For Chinese and Dutch actors in sustainable urban development, a shared passion for doing it green brings vigor to bilateral cooperation. With state-of-the-art developments showcased at the Beijing expo, the Netherlands has again proved itself to be a global trend setter in Green living. Over the past more than 30 years, the Dutch and the Chinese have worked together to introduce a variety of Dutch native plants and flowers and new planting technologies and management into China, said the Chinese embassy in the European country. Bernard Oosterom, president of the International Association of Horticultural Producers, said China's horticultural industry has grown rapidly, with some of its domestic enterprises at the forefront of new technologies. "I firmly believe that the Beijing expo will bring the attention of the world to what China is doing to help the environment and improve the lives of citizens," the veteran Dutch gardener added. "It is my hope that this will lead to collective action that will lead to a better environment and greener cities through the use of plants and the landscape," he said.
A green city is much more than green plants, and horticulture is not the only area where the Dutch and the Chinese people are conducting cooperation to promote sustainable development. For example, in the field of urban water and land resources management, a consortium of Dutch institutes and businesses was created in September 2017 to promote joint research programs and commercial, tailored solutions with Chinese partners. Its many well-known members, including Deltares, Eijkelkamp, Priva and Tauw, boast expertise in areas ranging from sponge city design and planning, environmental big data monitoring and simulation, environmental and urban housing research to intelligent buildings technology and environmental control systems. As regards waste management and circular economy, the Netherlands likes to call itself "a small country with big ambitions." It has committed itself to becoming a zero-waste economy by 2050, wherein the economy will run completely on reusable raw materials. A Dutch group on waste management comprising research institutes and leading business players has already started working with the Chinese side to develop innovative plans on how to handle the problem. "China, with the largest population on earth, has a tremendous opportunity to turn waste into valuable resources and the Dutch partnership for waste management is eager to contribute to China's goal to create a proper waste management system as a crucial building block toward achieving that goal," said the Dutch Sino Business Promotions.
Wageningen University & Research (WUR), a Dutch global knowledge leader in areas like water resource management, climate change and urban farming, also has broad experience in developing green cities. "We do several projects on landscape architecture and nature-inclusive design of areas in China in order to create more liveable urban development," Tim van Hattum, the leader of the WUR's Green Climate Solutions program, said. "WUR is strong in a bottom-up co-design approach by organizing tools and services to co-create integrated solution together with stakeholders. We have knowledge of nature-based approaches, landscape architecture, and China is strong in large-scale pilot projects (such as the sponge city program) and large-scale implementation and urban development," he said. "The WUR green city approach could be of added value for urban development in China and there is definitely potential for future collaboration on the topic of green city development," he added. Zhang Guosheng, economic counselor of the Chinese embassy in the Netherlands, agrees that with the previous fruitful projects paving the way, the Sino-Dutch cooperation in building green cities is promising. "The Dutch are strong in green growth, and we Chinese are eager for a greener life," he said. "Cooperation in this field will offer not only a bigger market for Dutch enterprises, a better life for Chinese people, but also good cases for others to study."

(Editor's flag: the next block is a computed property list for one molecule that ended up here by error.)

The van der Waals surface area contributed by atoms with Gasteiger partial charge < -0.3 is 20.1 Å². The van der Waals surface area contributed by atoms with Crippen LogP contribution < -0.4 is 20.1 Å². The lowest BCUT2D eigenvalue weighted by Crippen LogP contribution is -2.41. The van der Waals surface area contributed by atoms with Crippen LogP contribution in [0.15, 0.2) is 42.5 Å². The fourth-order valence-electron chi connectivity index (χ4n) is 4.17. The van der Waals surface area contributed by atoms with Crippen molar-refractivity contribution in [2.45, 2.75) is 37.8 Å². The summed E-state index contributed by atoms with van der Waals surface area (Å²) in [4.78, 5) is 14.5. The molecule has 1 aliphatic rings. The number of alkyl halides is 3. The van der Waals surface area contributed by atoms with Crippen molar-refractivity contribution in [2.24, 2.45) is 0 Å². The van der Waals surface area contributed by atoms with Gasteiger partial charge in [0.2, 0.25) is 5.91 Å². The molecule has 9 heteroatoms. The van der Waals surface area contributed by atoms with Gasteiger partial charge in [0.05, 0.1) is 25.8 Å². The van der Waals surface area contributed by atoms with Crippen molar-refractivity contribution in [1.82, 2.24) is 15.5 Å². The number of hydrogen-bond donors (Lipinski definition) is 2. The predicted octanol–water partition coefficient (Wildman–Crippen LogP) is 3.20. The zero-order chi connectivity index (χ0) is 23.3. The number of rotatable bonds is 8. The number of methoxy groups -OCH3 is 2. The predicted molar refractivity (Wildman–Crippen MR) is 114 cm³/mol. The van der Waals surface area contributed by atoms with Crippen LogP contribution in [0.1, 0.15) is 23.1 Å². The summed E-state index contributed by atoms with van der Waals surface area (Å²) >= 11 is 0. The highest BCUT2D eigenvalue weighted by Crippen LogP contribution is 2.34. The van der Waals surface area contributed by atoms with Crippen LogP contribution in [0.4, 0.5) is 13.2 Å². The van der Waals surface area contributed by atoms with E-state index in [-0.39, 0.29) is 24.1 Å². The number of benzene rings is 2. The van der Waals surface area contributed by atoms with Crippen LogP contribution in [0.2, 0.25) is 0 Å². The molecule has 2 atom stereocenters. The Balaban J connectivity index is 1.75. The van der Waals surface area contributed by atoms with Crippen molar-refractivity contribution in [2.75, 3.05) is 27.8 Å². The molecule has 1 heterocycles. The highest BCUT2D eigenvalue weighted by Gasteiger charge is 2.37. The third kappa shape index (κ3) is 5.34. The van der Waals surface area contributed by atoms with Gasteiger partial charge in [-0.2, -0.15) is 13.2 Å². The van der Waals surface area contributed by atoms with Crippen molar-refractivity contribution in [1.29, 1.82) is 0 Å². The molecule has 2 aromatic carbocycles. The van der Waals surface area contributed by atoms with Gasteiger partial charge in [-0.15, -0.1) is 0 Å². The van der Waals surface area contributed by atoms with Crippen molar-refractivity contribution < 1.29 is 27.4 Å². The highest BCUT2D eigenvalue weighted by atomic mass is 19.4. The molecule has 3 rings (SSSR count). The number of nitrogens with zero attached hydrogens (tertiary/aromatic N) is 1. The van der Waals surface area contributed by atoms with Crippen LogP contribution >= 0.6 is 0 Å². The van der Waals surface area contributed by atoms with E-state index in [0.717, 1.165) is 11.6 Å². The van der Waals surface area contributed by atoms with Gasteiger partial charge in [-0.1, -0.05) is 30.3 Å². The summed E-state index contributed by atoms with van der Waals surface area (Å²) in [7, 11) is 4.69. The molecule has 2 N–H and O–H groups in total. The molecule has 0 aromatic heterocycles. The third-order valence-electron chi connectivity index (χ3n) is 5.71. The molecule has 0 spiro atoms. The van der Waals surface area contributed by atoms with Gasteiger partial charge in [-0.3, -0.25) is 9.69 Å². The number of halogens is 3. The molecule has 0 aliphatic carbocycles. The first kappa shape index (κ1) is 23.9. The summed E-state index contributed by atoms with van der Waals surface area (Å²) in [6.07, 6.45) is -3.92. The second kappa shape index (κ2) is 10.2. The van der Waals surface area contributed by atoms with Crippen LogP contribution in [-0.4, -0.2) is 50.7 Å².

AMSTERDAM, May 28 -- The working week in the Netherlands has begun with travel chaos. Public transport staff are staging a 24-hour strike which has brought almost all rail, tram, bus and ferry services to a standstill.
As a result, Amsterdam Schiphol airport has instructed airlines to cancel dozens of flights – including many to and from the UK. The airport, which is normally well served by public transport from across the Netherlands and beyond, is fearing traffic gridlock as passengers switch to taxis or Uber. It is telling the public: “Do not travel to Schiphol unless absolutely necessary. “We expect high congestion on the roads to and from the airport.” Flybe has cancelled multiple services from Southampton, Birmingham, Manchester, Exeter and East Midlands to the Dutch airport. Four EasyJet flights linking Gatwick with Amsterdam have been grounded, with passengers told: “Amsterdam airport authorities have asked all airlines to reduce the number of flights arriving and departing at Amsterdam Schipol airport. ”This is in order to minimise the amount of passengers travelling to and from the airport. We understand that this is a frustrating situation.”
The airline added: “In accordance with EU261 regulations, customers will not be entitled to claim for compensation as a result of the industrial action.” All Eurostar services from London St Pancras to Rotterdam and Amsterdam have been cancelled for the day. Passengers have been offered the option of travelling to Brussels, switch to an alternative day or get a full refund. Public transport workers are stopping work as part of a dispute over pension arrangements, and are demanding that retirement age remains at 66.
NS, the national train operator, said: “We regrettably advise passengers not to travel by train. “As a result of industrial action across the entire public transport sector, there are very limited or no train services throughout the country today. “Where possible we will run trains. However this will be limited and unpredictable.” The operator hopes to run a limited rail service, four times an hour, between Schiphol airport and Amsterdam Centraal station from 5am to 9pm. Reports suggest that Uber’s surge pricing is increasing fares by 2.5 times. Staff employed by some local bus operators in Utrecht and some other small cities and towns are not striking. The Dutch motoring organisation, the ANWB, has called for commuters to work from home on Tuesday or, if that is not possible, to carshare. NS is warning that rail services will be hit knock-on effects on Wednesday as a result of the industrial action.